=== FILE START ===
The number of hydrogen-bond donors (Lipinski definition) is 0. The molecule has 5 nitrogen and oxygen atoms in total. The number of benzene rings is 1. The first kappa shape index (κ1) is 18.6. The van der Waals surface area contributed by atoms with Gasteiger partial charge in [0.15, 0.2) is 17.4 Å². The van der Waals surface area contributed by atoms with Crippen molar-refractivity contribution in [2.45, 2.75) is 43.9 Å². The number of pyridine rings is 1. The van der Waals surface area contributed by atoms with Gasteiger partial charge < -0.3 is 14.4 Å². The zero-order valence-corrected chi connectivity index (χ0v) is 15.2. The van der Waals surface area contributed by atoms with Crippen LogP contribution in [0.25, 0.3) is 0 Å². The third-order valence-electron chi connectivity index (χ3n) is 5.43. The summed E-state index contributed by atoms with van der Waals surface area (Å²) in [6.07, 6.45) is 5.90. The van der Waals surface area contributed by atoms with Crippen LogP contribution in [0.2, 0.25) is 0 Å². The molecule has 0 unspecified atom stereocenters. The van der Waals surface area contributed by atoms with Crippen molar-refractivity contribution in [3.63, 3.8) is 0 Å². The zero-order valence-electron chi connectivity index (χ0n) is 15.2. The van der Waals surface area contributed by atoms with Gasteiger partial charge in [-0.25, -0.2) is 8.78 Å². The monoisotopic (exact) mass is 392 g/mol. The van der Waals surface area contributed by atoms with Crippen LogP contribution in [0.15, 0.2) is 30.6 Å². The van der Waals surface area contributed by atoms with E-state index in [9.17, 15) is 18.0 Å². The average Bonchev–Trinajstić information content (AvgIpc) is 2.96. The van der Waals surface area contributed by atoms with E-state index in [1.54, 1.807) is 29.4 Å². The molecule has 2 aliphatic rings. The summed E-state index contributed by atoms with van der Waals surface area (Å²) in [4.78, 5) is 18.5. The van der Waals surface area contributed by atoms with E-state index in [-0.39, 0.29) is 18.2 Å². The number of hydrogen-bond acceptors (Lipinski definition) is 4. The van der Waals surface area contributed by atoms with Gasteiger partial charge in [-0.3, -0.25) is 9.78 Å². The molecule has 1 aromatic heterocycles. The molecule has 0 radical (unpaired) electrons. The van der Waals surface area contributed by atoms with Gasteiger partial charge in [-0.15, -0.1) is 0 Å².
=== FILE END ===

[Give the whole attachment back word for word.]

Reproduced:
The number of hydrogen-bond donors (Lipinski definition) is 0. The molecule has 5 nitrogen and oxygen atoms in total. The number of benzene rings is 1. The first kappa shape index (κ1) is 18.6. The van der Waals surface area contributed by atoms with Gasteiger partial charge in [0.15, 0.2) is 17.4 Å². The van der Waals surface area contributed by atoms with Crippen molar-refractivity contribution in [2.45, 2.75) is 43.9 Å². The number of pyridine rings is 1. The van der Waals surface area contributed by atoms with Gasteiger partial charge < -0.3 is 14.4 Å². The zero-order valence-corrected chi connectivity index (χ0v) is 15.2. The van der Waals surface area contributed by atoms with Crippen LogP contribution in [0.25, 0.3) is 0 Å². The third-order valence-electron chi connectivity index (χ3n) is 5.43. The summed E-state index contributed by atoms with van der Waals surface area (Å²) in [6.07, 6.45) is 5.90. The van der Waals surface area contributed by atoms with Crippen LogP contribution in [0.2, 0.25) is 0 Å². The molecule has 0 unspecified atom stereocenters. The van der Waals surface area contributed by atoms with Crippen molar-refractivity contribution in [3.63, 3.8) is 0 Å². The zero-order valence-electron chi connectivity index (χ0n) is 15.2. The van der Waals surface area contributed by atoms with Gasteiger partial charge in [-0.25, -0.2) is 8.78 Å². The monoisotopic (exact) mass is 392 g/mol. The van der Waals surface area contributed by atoms with Crippen LogP contribution in [0.15, 0.2) is 30.6 Å². The van der Waals surface area contributed by atoms with E-state index in [9.17, 15) is 18.0 Å². The average Bonchev–Trinajstić information content (AvgIpc) is 2.96. The van der Waals surface area contributed by atoms with E-state index in [1.54, 1.807) is 29.4 Å². The molecule has 2 aliphatic rings. The summed E-state index contributed by atoms with van der Waals surface area (Å²) in [4.78, 5) is 18.5. The van der Waals surface area contributed by atoms with E-state index in [-0.39, 0.29) is 18.2 Å². The number of hydrogen-bond acceptors (Lipinski definition) is 4. The van der Waals surface area contributed by atoms with Gasteiger partial charge in [-0.3, -0.25) is 9.78 Å². The molecule has 1 aromatic heterocycles. The molecule has 0 radical (unpaired) electrons. The van der Waals surface area contributed by atoms with Gasteiger partial charge in [-0.15, -0.1) is 0 Å².